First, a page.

Just inaugurated in January, Japan’s new domestic league, Japan Rugby League One, finished its Round 5 matches on February 6.
Unfortunately, the rapid spread of the Omicron variant of COVID-19 forced the league to cancel nine out of the 30 scheduled Division 1 games. However, the league and the Japan Rugby Football Union (JRFU) are determined to complete its first-year competition at any cost, and competition resumed later in February.
The Japan Rugby League One was established by abolishing the Top League, which had lasted for 18 seasons through 2021. What changes will the new league bring and what does it aim to achieve?
A Path to Professional Teams
The goal of the newly inaugurated league is to achieve professionalization of its teams within the next few years. Unlike overseas powerhouses, Japanese rugby has been played as a form of corporate sports for over 50 years. The athletes have been hired by companies that own a club, and continue as amateur players who are company employees. The number of players who have professional contracts has increased, but more than half of the players are still amateurs struggling to balance work and rugby.
The cost of team operations, which varies from tens of millions to hundreds of millions of Japanese yen (hundreds of thousands to several million US dollars), are not funded by admission fees or sponsorship income, but instead by support from the parent companies. Public relations expenses and the costs of insurance and other welfare for athletes are paid by the company, and the athletes’ compensation is treated as an employee salary.
While corporate teams can be run with the support of global companies such as Toyota and Toshiba, there is also the risk that a team will disappear at a company’s discretion. This was the case, for example, with the Coca-Cola Red Sparks, who were disbanded in the 2021 season.
Required for Sustainability
The Japan Rugby League One views the professionalization of teams as essential to their sustainability so that the survival of a team is not determined by the circumstances of one company. Professionalization is also seen as a key to improving competitiveness with a view to strengthening the performance of the Japan national team in Rugby World Cup competitions.
Commercialization is an entry requirement into the league. Each team must designate a host area where it will work to build a local fan base as well as to contribute back to the local community. To increase the popularity of the sport, each team is also setting up a rugby academy where elementary and junior high school students learn to play the sport.
Under the new league, the management of matches has also been transferred from the JRFU and the regional associations to the host teams. The teams are in charge of ticket pricing and sales, and games are operated independently from the JRFU. Ticket revenue also goes to the host teams.
According to a Japan Rugby League One spokesperson, after completing the first few games, the league evaluated its status saying, “the decorated venues and sound equipment to liven up the games, as well social media promotions by each team, are all new features that didn’t exist under the previous management style of the JRFU. The next challenge will be to increase recognition of the league’s presence in society.”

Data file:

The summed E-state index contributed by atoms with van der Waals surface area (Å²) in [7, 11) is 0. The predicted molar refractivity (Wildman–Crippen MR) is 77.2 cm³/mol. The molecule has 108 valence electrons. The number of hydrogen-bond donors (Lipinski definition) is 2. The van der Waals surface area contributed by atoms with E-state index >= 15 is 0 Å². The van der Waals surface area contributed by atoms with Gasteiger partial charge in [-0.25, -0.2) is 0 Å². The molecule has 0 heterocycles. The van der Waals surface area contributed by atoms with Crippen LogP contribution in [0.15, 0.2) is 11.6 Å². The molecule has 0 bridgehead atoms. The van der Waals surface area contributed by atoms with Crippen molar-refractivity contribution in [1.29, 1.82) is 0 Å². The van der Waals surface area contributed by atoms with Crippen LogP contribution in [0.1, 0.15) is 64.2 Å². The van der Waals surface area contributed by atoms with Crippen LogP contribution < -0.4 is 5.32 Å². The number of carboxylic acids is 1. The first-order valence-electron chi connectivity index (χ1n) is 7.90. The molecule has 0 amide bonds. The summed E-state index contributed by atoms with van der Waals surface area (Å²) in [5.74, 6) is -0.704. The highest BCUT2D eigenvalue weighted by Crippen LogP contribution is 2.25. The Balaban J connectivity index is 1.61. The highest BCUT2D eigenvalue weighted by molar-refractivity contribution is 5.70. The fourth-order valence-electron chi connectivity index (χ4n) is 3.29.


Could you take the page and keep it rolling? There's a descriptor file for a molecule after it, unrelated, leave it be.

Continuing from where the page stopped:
The ability of each team to attract fans and increase profitability is a major challenge for the future. The average number of spectators at each game at the end of Round 5 was about 4,700.
The number of spectators was limited to 5,000 this season, or about 50% of the total number of seats, due to the COVID-19 pandemic. However, Toetuʻu Taufa, the former Japan national team player now involved in management of the Hanazono Kintetsu Liners, pointed out that “attracting customers will be a big issue and a measure of the league’s success from now on.”
The issue is a matter of concern for many teams which, since the pre-season match stage, have voiced concerns over the fact they had not attracted as many spectators as they had expected.
Big Challenges Still Ahead
In the former Top League, the parent companies would purchase a large number of tickets, then distribute thousands of them by handing them out free of charge or selling them at low prices to employees and affiliated companies. However, as the teams become more commercialized, the income from ticket sales will occupy an important position in offsetting the cost of team operations. This means teams will need to sell something like 10,000 tickets or more for their games.
Team management is currently going through a transitional period from Japanese-style corporate teams to professional ones. Many parent companies still support the teams in a manner similar to the conventional corporate model.
The key to the success or failure of the league lies in how much the teams can increase profitability over the next few years. Will they be able to break free from relying solely on the parent companies and acquire more sponsors, increase ticket sales and attract fans?
A new league has begun, but the structural reformation of the league ー and Japanese rugby ー has only taken a small step forward.
(Read the article in Japanese at this link.)
Author: Hiroshi Yoshida, rugby reporter
Read other reports by the author about Japanese rugby at this link.